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Career Services

Evaluating Graduate Schools

Once you’re certain that grad school fits into your career and life plans, you need to find out as much as possible about the program you have in mind. Early in your junior year, begin to explore schools offering the type of program you want. The criteria outlined below may help you to decide which graduate programs are best suited to your talents, your ambitions, and at a time of soaring college costs, your pocketbook:

Admission
What are admission requirements? How important are GPA and test scores? What criteria are used to evaluate and select students? Will it be easier to get accepted after gaining work experience? What types of students does the program attract? Some schools attract highly competitive people while others foster teamwork.

Programs Offered
What specializations are available? Does the program focus on theory and original research, or does it stress the practical application of knowledge and skills? Does the program provide real work experience such as practicum or internships? Is the curriculum structured or flexible? Are there opportunities to work on research projects? What resources, such as computers and laboratories, are available?

Faculty
Who are they? What are their credentials? Do they hold degrees in fields of expertise from leading universities? What awards, grants, and special recognition have they earned? What have they published? What research projects have they conducted? Do they hold chairs or professorships? Does the department have nationally or internationally known scholars in the field? Do the top scholars in the program teach, or are they primarily involved in research? Do they actively participate in the graduate school community? Is there diversity? What is the faculty/student ratio? Is the faculty involved in professional organizations?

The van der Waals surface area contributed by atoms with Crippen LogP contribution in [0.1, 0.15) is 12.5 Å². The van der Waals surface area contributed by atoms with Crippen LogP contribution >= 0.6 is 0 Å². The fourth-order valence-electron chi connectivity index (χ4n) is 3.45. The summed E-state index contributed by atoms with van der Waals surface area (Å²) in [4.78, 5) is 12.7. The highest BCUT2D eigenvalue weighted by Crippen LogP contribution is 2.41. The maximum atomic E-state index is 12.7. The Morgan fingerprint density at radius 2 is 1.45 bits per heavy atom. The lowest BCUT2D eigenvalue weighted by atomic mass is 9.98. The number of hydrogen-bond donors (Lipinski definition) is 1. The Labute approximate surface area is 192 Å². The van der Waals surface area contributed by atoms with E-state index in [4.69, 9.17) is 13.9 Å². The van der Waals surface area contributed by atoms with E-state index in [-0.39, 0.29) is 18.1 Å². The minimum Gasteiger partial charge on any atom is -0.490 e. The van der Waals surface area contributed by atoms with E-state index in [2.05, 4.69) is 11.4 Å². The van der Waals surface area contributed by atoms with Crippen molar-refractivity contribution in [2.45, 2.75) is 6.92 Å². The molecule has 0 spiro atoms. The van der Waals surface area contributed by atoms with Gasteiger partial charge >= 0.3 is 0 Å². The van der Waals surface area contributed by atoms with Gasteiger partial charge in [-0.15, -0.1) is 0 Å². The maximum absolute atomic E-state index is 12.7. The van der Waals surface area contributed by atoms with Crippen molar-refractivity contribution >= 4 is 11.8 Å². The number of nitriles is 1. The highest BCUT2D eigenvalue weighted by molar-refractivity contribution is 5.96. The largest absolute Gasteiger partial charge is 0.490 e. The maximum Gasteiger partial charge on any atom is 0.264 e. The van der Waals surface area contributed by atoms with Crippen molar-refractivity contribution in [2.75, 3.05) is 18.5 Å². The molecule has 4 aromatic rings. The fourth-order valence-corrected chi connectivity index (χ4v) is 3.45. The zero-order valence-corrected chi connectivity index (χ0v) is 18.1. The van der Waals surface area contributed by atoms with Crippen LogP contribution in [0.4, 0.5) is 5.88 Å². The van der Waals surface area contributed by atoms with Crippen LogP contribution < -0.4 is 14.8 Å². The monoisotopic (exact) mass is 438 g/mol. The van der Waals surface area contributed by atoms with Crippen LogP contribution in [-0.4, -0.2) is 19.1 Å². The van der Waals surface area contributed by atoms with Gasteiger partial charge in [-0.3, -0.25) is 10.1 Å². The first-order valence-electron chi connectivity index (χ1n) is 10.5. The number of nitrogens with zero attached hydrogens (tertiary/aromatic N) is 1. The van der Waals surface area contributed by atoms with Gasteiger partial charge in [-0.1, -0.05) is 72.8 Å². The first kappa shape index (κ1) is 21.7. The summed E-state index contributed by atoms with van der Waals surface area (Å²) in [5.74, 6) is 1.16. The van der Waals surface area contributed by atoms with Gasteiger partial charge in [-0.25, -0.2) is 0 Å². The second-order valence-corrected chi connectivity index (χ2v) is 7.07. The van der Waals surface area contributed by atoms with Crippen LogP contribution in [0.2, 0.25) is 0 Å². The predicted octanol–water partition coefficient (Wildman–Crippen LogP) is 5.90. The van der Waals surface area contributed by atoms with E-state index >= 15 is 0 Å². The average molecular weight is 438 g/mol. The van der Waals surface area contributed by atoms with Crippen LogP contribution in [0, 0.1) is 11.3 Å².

Philosophy of Education
What is the average length of time spent in the program? Do opportunities exist for specialization in areas of your own interest? Is the approach theoretical or pragmatic?

Reputation
Is the university accredited? Is the program nationally ranked in terms of excellence? Is the program well established or relatively new? Who has graduated from the program and what are they doing now? What is the attrition level?

Multicultural Opportunities
What is faculty and student composition? Will you have an opportunity to work with students from other cultures? What foreign exchange programs are available? Is it possible to study foreign languages? What multicultural experiences do the faculty bring to the classroom? Are international concerns substantially integrated into the curriculum?

Library
Is there a comprehensive reference collection in your area of specialization? How many volumes? What special collections? Is the material accessible? Is a computerized system available? How many trained staff members are there?

Physical Facilities
Are there adequate study facilities and sufficient classrooms and seminar rooms? Are there areas for student interaction? Are the surroundings attractive and pleasant enough to endure throughout the program? Is there housing available on-campus or nearby for graduate students?

Cost
What are the tuition and fees? What financial aid is available in the form of loans, scholarships, internships and work-study funds? What about teaching and research assistantships? How much is a non-resident tuition? What is the cost of living in this particular area?